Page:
There are very few names and voices that are as recognisable as that of laid back gangsta rapper, Snoop Dogg. One of the West Coast’s most prominent icons, Big Snoop Dogg has built a career that has lasted decades thanks to his unique flow and authentic urban perspective that has captivated audiences around the world for years. I mean, there’s a reason why your mum still tries to add -izzle at the end of every sentence in the hopes sounding cool and it’s that kind of individual flavour that you see continue to spread throughout every facet of entertainment.
More than just a successful recording artist, he’s gotten involved in movies, television (Check out Snoop & Martha’s Potluck Dinner Party) and even video games. This guy’s even a certified football coach and took up the position of head coach for his son’s youth teams and the John A. Rowland High School team (…I’m serious, there’s almost nothing this guy can’t do).
With his fifteenth studio album on the way, there’s never been a better time to look back at an artist that was never afraid to push the boundaries of the hip-hop culture while still remaining true to himself and his gangsta roots. He helped to put Death Row on the map and establish Dr Dre as the go-to producer for anything that’s got to do with the words G-Funk. There’s none like the infamous Snoop Doggy Dogg and it’s about time he comes back into the conversation. This is hip-hop of the 90s.
Cordoza Calvin Broadus, Jr. (a.k.a. Snoop Dogg) was born in Long Beach, California and adopted his alias from the nickname ‘Snoopy’, given to him as a child by his parents due to his appearance. Although his musical adventures began by singing and playing piano in church, he began rapping soon after reaching the sixth grade and finally gave in to the allure of gang life once he became a teenager. Throughout high school and for a few years after, Calvin spent time in and out of jail, no doubt thanks to the nefarious activities performed as an affiliate of the Rollin’ 20 Crips.
Despite his turbulent relationship with the law, he managed to form a group called 213 (named after the Long Beach area code) with his friend Warren G and his cousins Nate Dogg and Lil 1/2 dead. Together they recorded homemade mixtapes but it was Snoop’s freestyle over a song called Hold On by jazz super group, En Vogue that gained significant attention. It landed on a mixtape that managed to find it’s way into the hands of none other than Dr Dre, who soon invited the young artist to an audition.
After brief tutelage by former N.W.A. member, The D.O.C., Snoop made it official and signed his first record deal with the legendary Death Row Records in 1992.
In 19912, Dr Dre released the absolute classic album entitled The Chronic, which revolutionised the era of 90s West Coast rap music and introduced the world to a new sound known simply as G-Funk. Snoop Dogg featured heavily on the album, laying down a verse or rapping a great hook on nearly every track. This created the kind of launchpad that any new artist would crave and paved the way for Snoop’s debut to dominate as fans were hungry for to hear the West Coast’s new favourite son. And in 1993, they got exactly what they wanted with the release of Doggystyle.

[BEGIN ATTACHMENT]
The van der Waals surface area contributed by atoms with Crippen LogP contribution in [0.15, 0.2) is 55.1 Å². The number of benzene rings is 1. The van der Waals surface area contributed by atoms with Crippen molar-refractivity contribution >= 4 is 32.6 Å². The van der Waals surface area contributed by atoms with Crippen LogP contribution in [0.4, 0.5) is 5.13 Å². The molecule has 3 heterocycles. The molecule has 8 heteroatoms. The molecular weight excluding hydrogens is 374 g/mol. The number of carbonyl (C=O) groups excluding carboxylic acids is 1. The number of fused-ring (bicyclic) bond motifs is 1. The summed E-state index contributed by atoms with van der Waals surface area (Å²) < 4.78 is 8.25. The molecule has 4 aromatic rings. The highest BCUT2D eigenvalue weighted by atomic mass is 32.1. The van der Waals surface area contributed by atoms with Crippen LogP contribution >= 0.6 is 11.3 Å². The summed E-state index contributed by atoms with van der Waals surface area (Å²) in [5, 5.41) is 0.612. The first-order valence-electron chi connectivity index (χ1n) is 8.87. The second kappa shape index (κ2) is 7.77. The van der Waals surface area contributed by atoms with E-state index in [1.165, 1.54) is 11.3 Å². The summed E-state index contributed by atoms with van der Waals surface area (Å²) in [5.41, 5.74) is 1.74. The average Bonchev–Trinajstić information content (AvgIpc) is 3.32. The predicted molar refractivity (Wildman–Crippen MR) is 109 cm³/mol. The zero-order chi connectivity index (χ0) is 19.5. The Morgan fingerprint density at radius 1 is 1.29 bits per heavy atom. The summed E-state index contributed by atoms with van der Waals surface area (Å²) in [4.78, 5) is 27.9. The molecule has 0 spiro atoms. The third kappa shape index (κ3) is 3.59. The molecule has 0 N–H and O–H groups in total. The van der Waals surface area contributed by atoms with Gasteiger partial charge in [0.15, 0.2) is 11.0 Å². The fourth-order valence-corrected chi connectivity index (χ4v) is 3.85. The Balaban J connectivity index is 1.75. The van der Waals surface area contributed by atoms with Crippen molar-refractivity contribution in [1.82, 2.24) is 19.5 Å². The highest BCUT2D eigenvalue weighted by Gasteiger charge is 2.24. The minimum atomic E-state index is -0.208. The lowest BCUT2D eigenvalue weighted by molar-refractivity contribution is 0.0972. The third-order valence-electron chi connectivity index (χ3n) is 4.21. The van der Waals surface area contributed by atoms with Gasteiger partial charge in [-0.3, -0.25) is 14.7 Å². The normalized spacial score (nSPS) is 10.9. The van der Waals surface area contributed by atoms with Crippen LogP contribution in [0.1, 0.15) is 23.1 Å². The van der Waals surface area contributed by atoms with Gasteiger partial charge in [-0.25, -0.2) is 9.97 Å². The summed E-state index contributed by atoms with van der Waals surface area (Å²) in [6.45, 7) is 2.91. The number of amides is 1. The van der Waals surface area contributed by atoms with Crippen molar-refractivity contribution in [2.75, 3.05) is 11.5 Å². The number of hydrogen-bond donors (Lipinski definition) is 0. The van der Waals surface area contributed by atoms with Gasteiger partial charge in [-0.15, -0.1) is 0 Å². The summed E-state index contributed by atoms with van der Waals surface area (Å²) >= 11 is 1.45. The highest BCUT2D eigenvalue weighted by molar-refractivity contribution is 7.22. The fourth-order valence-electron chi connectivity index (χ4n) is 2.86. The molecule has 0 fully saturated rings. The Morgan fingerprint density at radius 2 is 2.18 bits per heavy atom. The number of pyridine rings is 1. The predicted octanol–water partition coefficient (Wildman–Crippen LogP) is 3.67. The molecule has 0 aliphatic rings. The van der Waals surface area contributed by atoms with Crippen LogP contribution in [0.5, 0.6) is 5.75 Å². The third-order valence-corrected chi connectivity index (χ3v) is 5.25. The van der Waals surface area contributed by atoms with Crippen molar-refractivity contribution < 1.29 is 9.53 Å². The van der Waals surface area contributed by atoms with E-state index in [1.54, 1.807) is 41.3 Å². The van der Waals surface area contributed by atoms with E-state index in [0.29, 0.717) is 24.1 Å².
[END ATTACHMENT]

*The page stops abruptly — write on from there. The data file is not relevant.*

Although shrouded in controversy, it was an outstanding success and cemented Snoop’s status as a prolific figure in hip-hop. Up until that point, gangsta rap mostly featured artists that screamed or shouted into the microphone with anger and ferocity, but Snoop unveiled a style that was softer, more laid back and as chilled as it was mean. The album even spawned a short film for the song ‘Murder Was The Case’.
Nothin’ but a G-thang…
His second album, The Doggfather was only released in 1996 and failed to live up to the success of its predecessor. It was an even softer approach to G-Funk that failed to appeal as much as Doggystyle, but Snoop stated that this was his attempt to be more positive with the music that he created and wanted to be a better example instead of just shining a light on the harsh realities of street life.
Once Death Row folded, Snoop managed to find a new home with Master P’s label, No Limits and in 1998 he released Da Game Is To Be Sold, Not To Be Told which still managed to go platinum despite receiving fairly negative responses from critics, who again claimed that Snoop had lost the same punch he delivered on previous albums.
He would return to spectacular form on his next album, No Limit Top Dogg in 1999 and in 2000, he released Tha Last Supper which solidified his place as the go-to source for the classic G-Funk sound that made the West Coast famous throughout the 90s.
Where Is He Today?
Through the first decade of the twenty-first century, Snoop Dogg would release a number of records on various labels and slowly but surely, the gangsta image that had become so familiar was replaced by the pimped out persona he has portrayed for years. Even after converting to Rastafarianism, Snoop has managed to keep audiences entertained constantly with his cannabis-soaked flow and super-chilled rhymes that give us an explicit glimpse into the life of one of hip-hop’s most influential icon.
There are few other debuts that made a greater impact than Doggystyle and it’s definitely the place to start if you want to get familiar with the Doggfather himself. Whether you’re a West Coast or an East Coast fan, it’s sure to keep your head bobbing.
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Ryan C. Voller, Recording Artist – Producer – Lead Contributor for HowToMakeHip-Hop.com
Listen To Snoop Dogg
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